The doctor tackles Big Coolers, Old Motherboards, IVB vs. SB-E, and more
In the August 2013 issue you indicate that using a third-party, aftermarket CPU cooler is a good idea. I have always had a concern about cooler and fan weight damaging the motherboard. I build in mid- or full-tower cases and it seems that having so much weight hanging from the motherboard risks damage. Is this a valid concern? I would probably use one of the Thermalright coolers designed for an AMD FX-series CPU.
Note: This article was originally featured in our November 2013 issue of the magazine.
Gigabyte lead the initial charge with early support for boot drivers bigger than 2.2TB, but while others worked on fixing this with UEFI implementations, they instead kept plugging away on the bios. The company claimed to be using a “HybridEFI”, but let’s be clear here. HybridEFI is a marketing term; it actually has nothing to do with EFI as we know it. When asked about the obvious oversight, Gigabyte claimed they wanted to do it right, and we finally have a chance to see what they have in mind.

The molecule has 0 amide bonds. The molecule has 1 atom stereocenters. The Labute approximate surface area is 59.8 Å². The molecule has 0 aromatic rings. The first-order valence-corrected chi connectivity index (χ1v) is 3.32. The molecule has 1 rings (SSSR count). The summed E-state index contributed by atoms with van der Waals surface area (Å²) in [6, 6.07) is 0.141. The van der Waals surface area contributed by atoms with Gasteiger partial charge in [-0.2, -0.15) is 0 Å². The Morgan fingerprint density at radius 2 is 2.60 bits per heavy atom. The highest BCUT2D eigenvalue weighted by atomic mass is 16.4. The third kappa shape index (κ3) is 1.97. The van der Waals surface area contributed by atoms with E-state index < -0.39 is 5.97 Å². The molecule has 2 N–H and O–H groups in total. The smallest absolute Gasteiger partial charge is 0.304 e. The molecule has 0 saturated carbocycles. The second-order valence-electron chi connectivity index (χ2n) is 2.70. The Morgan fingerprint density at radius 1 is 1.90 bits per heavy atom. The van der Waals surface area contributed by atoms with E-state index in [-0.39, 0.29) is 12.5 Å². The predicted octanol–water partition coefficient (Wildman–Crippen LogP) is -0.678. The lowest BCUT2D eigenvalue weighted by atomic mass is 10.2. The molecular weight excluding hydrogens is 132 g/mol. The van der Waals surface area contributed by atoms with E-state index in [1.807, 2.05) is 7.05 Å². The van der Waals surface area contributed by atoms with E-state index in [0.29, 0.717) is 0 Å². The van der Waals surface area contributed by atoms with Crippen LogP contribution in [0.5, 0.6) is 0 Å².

If you look hard enough, you can find a handful of Polish computer shops selling Intel's upcoming Core i7 990X Extreme Edition processor online. Pricing starts at around €900 (US$1,240) and goes up from there.
Intel hasn't yet officially launched this latest Gulftown part, though some OEMs already have it as a configurable option. The Core i7 990X will take its place as Intel's newest flagship part with six cores operating at 3.46GHz (3.6GHz via Turbo Boost). Other specs include 256KB of L2 cache for each core, 12MB of L3 cache, and a 130W TDP.
The 990X also represents the end of the road for Gulftown, which Intel will replace with Sandy Bridge E silicon in the third quarter, Fudzilla says.